• It was the highest winning score at Oakmont since Sam Parks Jr. had a 299 in 1935.
  • Cabrera's victory means Americans cannot make a sweep of the majors. The last time they won all four was in 1982.
    Halfway through the PGA TOUR season, it might be time to sound warning bells for Chris DiMarco.
    Barring a quick turnaround, the guy who holed the winning putt at the Presidents Cup two years ago can forget about playing for captain Jack Nicklaus at Royal Montreal. He is 32nd in the standings, and it would be hard to imagine Nicklaus taking someone as a captain's pick who hasn't finished in the top 10 all year.
    But look before and beyond the Presidents Cup.
    He is 113th in the FedEx Cup, meaning he might not be eligible for only the Barclays Championship. And that could mean playing in the fall to keep his card, for DiMarco has no other exemption available to him except for taking a one-time exemption for being in the top 50 in career money. He is 102nd on the money list.
    DiMarco has only one top 10 in a stroke-play event since 2005, his runner-up finish at the British Open last summer at Hoylake.
    Five players have recorded top 10s in both majors this year, down from 10 at this point last year. The five are Tiger Woods, Justin Rose, David Toms, Paul Casey and Jerry Kelly, who until this year had never finished in the top 10 at any major. ... Woods earned $611,336 for his runner-up finish at Oakmont, pushing his career earnings over $70 million. ... Another Singh is headed for the Hall of Fame. Jeev Milkha Singh -- no relation to Vijay Singh -- found out recently that he will be inducted this fall to the Sports Hall of Fame at Abilene Christian University in west Texas. Singh led the Wildcats to the NCAA Division II title in 1993, winning the individual title. ... The Royal & Ancient received 2,425 entries for the British Open at Carnoustie, down from three last year when it was at Royal Liverpool.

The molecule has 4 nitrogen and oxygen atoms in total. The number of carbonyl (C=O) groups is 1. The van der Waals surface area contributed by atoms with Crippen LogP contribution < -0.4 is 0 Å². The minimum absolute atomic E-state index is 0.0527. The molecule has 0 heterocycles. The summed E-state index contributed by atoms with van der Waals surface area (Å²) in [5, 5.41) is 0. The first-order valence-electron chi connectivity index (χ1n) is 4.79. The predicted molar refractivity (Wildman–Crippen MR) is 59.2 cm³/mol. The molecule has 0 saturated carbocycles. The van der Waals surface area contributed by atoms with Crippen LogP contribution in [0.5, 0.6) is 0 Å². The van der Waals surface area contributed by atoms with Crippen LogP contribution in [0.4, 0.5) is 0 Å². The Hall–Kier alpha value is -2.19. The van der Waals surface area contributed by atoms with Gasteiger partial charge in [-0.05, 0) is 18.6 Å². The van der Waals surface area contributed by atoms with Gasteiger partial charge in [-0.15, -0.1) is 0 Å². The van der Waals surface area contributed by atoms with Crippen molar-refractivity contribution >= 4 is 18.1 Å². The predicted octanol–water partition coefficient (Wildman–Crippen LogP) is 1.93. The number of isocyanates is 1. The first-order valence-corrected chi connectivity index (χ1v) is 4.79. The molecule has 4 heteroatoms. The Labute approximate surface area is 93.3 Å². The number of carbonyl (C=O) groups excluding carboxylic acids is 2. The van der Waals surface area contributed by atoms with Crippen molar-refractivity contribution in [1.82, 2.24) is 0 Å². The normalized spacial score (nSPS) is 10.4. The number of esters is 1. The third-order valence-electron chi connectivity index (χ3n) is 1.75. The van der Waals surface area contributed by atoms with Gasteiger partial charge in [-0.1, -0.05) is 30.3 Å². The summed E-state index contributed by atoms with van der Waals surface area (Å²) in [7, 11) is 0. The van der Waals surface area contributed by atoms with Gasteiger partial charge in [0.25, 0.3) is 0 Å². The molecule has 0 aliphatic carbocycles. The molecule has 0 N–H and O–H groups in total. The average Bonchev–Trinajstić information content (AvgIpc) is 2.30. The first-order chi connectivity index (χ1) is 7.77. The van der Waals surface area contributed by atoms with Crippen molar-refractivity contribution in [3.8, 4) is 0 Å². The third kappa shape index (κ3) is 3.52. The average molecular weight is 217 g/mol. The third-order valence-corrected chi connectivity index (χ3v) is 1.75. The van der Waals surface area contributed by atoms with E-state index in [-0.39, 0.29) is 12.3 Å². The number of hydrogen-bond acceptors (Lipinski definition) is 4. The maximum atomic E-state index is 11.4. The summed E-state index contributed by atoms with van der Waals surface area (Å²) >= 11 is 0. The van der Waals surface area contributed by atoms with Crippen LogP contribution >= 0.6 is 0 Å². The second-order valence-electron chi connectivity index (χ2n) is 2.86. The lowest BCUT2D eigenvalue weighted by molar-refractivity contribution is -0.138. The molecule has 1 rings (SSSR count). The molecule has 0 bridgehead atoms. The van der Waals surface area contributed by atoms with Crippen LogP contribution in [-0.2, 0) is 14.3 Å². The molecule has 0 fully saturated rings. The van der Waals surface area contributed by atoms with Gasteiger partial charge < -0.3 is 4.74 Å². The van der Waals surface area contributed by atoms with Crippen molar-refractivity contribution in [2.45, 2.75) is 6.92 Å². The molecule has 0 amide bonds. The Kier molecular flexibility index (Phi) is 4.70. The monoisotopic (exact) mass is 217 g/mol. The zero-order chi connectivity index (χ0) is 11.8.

For the first time since 1956, no one broke par at either the Masters or the U.S. Open.
    'They both stink.' -- Jim Furyk, on the difference between finishing second at Winged Foot and Oakmont.
    Copyright 2007 Associated Press. All rights reserved. This material may not be published, broadcast, rewritten or redistributed.
  • Rahm, Koepka both jump in OWGR after wins

    By Will GrayNovember 20, 2017, 1:19 pm

    Jon Rahm and Brooks Koepka both made moves inside the top 10 of the Official World Golf Ranking following wins in Dubai and Japan, respectively.

    Rahm captured the European Tour season finale, winning the DP World Tour Championship by a shot. It was his third worldwide victory of 2017 and it allowed the Spaniard to overtake Hideki Matsuyama at world No. 4. It also establishes a new career high in the rankings for Rahm, who started the year ranked No. 137.

    Koepka cruised to a nine-shot victory while successfully defending his title at the Japan Tour's Dunlop Phoenix. The victory was his first since winning the U.S. Open and it helped Koepka jump three spots to No. 7 in the latest rankings. Reigning PGA Tour Rookie of the Year Xander Schauffele, who finished second behind Koepka in Japan, went from 30th to 24th.

    After earning his maiden PGA Tour victory at the RSM Classic, Austin Cook vaulted from No. 302 to No. 144 in the world. Runner-up J.J. Spaun jumped 48 spots to No. 116, while a hole-out with his final approach helped Brian Gay rise 73 spots to No. 191 after finishing alone in third at Sea Island.

    Dustin Johnson remains world No. 1, followed by Jordan Spieth and Justin Thomas with Rahm and Matsuyama now rounding out the top five. Justin Rose remains at No. 6, followed by Koepka, Rickie Fowler and Henrik Stenson. Rory McIlroy slid two spots to No. 10 and is now in danger of falling out of the top 10 for the first time since May 2014.